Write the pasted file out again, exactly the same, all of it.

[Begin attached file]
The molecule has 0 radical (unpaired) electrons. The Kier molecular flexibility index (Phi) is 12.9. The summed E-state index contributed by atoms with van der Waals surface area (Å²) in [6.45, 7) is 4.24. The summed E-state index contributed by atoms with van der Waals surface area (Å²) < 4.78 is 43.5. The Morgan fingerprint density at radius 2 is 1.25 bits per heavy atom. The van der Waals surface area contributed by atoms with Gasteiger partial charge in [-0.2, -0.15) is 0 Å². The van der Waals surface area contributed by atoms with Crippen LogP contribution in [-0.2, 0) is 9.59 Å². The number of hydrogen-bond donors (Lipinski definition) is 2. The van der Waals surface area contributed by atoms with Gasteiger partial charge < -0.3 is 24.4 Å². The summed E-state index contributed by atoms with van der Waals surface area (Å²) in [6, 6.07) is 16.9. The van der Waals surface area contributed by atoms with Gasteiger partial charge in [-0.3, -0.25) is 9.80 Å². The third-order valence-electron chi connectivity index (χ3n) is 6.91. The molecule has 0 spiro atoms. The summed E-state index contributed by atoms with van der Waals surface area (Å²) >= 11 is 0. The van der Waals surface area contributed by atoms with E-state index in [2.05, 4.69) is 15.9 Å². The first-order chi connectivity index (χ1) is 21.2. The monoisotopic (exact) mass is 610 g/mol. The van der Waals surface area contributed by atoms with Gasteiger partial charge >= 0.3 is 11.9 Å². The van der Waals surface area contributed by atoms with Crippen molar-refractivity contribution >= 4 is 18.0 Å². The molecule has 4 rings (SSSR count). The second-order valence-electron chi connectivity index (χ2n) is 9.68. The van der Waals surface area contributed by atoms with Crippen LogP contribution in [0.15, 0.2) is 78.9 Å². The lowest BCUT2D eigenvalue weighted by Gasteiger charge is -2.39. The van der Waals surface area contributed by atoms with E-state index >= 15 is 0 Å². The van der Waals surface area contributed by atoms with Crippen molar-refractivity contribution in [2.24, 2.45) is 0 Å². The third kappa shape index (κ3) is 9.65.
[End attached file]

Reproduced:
The molecule has 0 radical (unpaired) electrons. The Kier molecular flexibility index (Phi) is 12.9. The summed E-state index contributed by atoms with van der Waals surface area (Å²) in [6.45, 7) is 4.24. The summed E-state index contributed by atoms with van der Waals surface area (Å²) < 4.78 is 43.5. The Morgan fingerprint density at radius 2 is 1.25 bits per heavy atom. The van der Waals surface area contributed by atoms with Gasteiger partial charge in [-0.2, -0.15) is 0 Å². The van der Waals surface area contributed by atoms with Crippen LogP contribution in [-0.2, 0) is 9.59 Å². The number of hydrogen-bond donors (Lipinski definition) is 2. The van der Waals surface area contributed by atoms with Gasteiger partial charge < -0.3 is 24.4 Å². The summed E-state index contributed by atoms with van der Waals surface area (Å²) in [6, 6.07) is 16.9. The van der Waals surface area contributed by atoms with Gasteiger partial charge in [-0.3, -0.25) is 9.80 Å². The third-order valence-electron chi connectivity index (χ3n) is 6.91. The molecule has 0 spiro atoms. The summed E-state index contributed by atoms with van der Waals surface area (Å²) >= 11 is 0. The van der Waals surface area contributed by atoms with E-state index in [2.05, 4.69) is 15.9 Å². The first-order chi connectivity index (χ1) is 21.2. The monoisotopic (exact) mass is 610 g/mol. The van der Waals surface area contributed by atoms with Gasteiger partial charge >= 0.3 is 11.9 Å². The van der Waals surface area contributed by atoms with Crippen molar-refractivity contribution >= 4 is 18.0 Å². The molecule has 4 rings (SSSR count). The second-order valence-electron chi connectivity index (χ2n) is 9.68. The van der Waals surface area contributed by atoms with Crippen LogP contribution in [0.15, 0.2) is 78.9 Å². The lowest BCUT2D eigenvalue weighted by Gasteiger charge is -2.39. The van der Waals surface area contributed by atoms with E-state index >= 15 is 0 Å². The van der Waals surface area contributed by atoms with Crippen molar-refractivity contribution in [2.24, 2.45) is 0 Å². The third kappa shape index (κ3) is 9.65.